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Friday, August 6, 2010

Battling Backstory, Part I

by Ramona DeFelice Long

We’ve been discussing backstory here at WWK, how to define it and decide its best place in the story. Despite its bad rap as a momentum killer, backstory delivers history to the events, humanity to the characters and sometimes is the spark that sets the plot in motion.

Often, the backstory itself is not the problem; it’s the delivery. To illustrate ways to give the reader backstory, I offer you a Show, Not Tell.

Let’s start with a pretend Chapter One :

A young man runs along a river bank at night. He’s carrying a flashlight. He is frantic, frightened, exhausted. He repeatedly wipes blood from his eyes. At the water’s edge, he slips on a rock, hits his head, falls into the river. The flashlight bounces into the grasses nearby.

The next morning, two kayakers spot the body and call 911. Emergency personnel arrive, including two detectives. The female detective wears jeans and hiking books. Her male partner wears a suit. While she speaks to the kayakers, he inspects the body. He spots the flashlight and picks it up, but his dress shoes slide on the slippery rocks. He tumbles into the river. Shocked laughter of everyone (except the dead body and the upset kayakers) echoes along the riverbank as the detective sputters up from the water. He looks around, but the flashlight is gone.

There’s no backstory here. It’s all action. It also briefly introduces the story’s stars: the two detectives. The detectives share a lot of mileage, and their relationship impacts the plot.

Let's assume the reader should know that from the start and begin Chapter Two with the detectives’ history with one another. There are three ways to deliver their backstory: in narrative; in dialogue between characters; and through internal dialogue.

This week, we’ll examine two ways to deliver backstory in narrative. That means that the backstory is woven into the action, hopefully in a smooth and compelling way and not in that “let’s get this out of the way” fashion known as the Info Dump.

Example one is told using third person omniscient point of view, the nameless, faceless narrator who knows all, sees all and tells all—eventually.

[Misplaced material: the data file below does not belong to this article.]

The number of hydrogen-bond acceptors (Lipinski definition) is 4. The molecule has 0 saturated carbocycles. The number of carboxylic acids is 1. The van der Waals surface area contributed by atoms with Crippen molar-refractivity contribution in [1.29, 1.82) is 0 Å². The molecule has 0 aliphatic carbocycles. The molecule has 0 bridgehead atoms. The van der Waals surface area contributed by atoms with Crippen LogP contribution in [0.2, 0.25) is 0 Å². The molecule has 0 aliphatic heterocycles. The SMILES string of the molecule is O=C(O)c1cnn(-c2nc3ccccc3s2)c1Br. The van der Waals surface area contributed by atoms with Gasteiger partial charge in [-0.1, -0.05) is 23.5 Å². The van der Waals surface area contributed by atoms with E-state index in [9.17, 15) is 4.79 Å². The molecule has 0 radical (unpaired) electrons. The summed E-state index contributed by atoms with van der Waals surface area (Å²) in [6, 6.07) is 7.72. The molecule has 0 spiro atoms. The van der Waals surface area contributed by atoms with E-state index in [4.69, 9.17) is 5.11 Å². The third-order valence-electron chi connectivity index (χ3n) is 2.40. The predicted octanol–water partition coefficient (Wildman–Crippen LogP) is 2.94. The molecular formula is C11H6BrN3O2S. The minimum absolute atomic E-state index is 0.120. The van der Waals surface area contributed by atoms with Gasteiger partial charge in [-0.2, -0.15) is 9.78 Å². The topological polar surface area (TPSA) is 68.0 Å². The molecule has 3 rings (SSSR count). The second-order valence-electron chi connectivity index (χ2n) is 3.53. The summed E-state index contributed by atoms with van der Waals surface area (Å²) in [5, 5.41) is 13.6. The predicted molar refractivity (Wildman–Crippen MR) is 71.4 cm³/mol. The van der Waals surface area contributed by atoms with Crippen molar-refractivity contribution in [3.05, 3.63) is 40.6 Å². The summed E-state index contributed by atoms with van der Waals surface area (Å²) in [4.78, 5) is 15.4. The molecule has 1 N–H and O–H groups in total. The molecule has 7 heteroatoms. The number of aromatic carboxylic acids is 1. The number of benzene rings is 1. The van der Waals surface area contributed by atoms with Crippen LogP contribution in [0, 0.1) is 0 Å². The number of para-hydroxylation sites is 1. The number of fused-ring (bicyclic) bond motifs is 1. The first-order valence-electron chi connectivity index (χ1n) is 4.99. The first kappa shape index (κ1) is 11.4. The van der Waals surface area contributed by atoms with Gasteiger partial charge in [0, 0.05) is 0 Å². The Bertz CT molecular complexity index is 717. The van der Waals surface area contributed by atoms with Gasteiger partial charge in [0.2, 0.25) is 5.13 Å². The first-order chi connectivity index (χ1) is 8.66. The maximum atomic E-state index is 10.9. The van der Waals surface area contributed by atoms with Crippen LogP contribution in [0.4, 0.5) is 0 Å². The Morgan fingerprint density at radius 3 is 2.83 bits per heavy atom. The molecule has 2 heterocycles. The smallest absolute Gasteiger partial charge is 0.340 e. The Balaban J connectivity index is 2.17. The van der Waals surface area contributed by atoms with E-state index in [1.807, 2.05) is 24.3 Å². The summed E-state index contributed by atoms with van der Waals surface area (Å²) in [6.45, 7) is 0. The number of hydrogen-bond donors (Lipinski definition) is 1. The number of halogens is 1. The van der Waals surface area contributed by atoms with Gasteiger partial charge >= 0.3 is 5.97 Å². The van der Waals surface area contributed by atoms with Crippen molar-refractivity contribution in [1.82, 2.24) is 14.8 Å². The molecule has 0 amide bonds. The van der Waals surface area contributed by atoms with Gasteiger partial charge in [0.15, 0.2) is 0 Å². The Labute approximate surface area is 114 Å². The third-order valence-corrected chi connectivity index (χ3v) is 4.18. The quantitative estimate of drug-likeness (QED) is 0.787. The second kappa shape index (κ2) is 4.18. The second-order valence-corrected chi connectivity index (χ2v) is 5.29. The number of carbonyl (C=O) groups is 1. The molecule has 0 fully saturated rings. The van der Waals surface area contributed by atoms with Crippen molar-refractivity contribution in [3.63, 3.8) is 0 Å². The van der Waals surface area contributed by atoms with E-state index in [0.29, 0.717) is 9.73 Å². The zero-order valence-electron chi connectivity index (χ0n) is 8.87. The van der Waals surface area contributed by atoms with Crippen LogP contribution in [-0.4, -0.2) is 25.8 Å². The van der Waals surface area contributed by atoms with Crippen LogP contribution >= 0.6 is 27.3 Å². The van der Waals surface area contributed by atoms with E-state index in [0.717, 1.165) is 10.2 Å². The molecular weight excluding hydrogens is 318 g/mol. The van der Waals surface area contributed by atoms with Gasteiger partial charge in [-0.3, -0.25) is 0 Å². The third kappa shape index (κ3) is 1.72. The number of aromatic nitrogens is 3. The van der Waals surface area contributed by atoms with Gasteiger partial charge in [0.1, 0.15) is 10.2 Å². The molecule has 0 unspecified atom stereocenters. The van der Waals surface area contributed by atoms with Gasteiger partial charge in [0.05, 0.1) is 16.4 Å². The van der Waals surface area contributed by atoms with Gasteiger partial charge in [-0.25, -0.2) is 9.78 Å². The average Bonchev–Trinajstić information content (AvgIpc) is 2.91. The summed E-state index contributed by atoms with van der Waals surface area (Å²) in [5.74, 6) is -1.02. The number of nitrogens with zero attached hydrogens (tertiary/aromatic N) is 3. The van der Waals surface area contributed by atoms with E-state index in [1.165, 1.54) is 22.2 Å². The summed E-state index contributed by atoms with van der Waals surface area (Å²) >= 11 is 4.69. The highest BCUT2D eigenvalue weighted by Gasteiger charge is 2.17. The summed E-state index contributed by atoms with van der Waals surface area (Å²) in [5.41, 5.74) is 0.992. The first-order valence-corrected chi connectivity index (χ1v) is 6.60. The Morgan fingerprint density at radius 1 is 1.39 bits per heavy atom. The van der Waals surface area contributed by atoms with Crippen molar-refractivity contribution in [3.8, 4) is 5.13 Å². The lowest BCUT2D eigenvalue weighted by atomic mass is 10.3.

Chapter Two

Mark Hatfield and Jane McCoy had been partners for ten years on the MyFavoriteTown police force, but Mark had one more year of seniority, and he used it: Mark drove, Mark chose the lunch spot, Mark led in interviews.

It wasn’t like Mark was a bad partner, or a bad cop. Just the opposite. He grew up in the unsavory side of MyFavoriteTown and knew by name more people than most people could count. If things got hot on a call, Mark wasn’t afraid to go physical, and he always responded to calls for backup. He was a dapper dresser and a neat freak, but his reports were solid and he guy’d—and gal’d—around with junior officers without acting like a know-it-all or making anybody feel small.

And if he gal’d around with a married dispatcher from the next precinct, and if some people wondered how he afforded fancy duds on a detective’s salary, they kept that to themselves. Mostly.

Jane was just as solid a cop. She was from MyFavoriteTown, too, but the nice part, and she seemed to tolerate Mark’s finicky habits and questionable views on fidelity. Mark and Jane did their jobs and cleared their cases. And if sometimes Jane swore that Mark’s quirks would do them in, everyone took that as a joke. Because, as every cop knows, partners need to be able to rag on each other.

But after Mark Hatfield slipped into the river and lost a vital piece of evidence on an open case, it wasn’t a joke to their sergeant.

This is about a page and a half of background before the story picks up where chapter one left off. In the next line, we’re in Sergeant’s office as he reams out Mark for dropping the flashlight.

Now let’s try example two. First person POV, with the story told by Jane.

Chapter Two

I always knew that Mark Hatfield’s vanity would land us in hot water. How many times did I cool my heels outside his stupid haberdashery while eating a hot dog for lunch, instead of sitting down at MyFavoriteTown Diner? Or dug through dumpsters while he interviewed witnesses? Or peeled crying “witnesses” out of his sympathetic arms?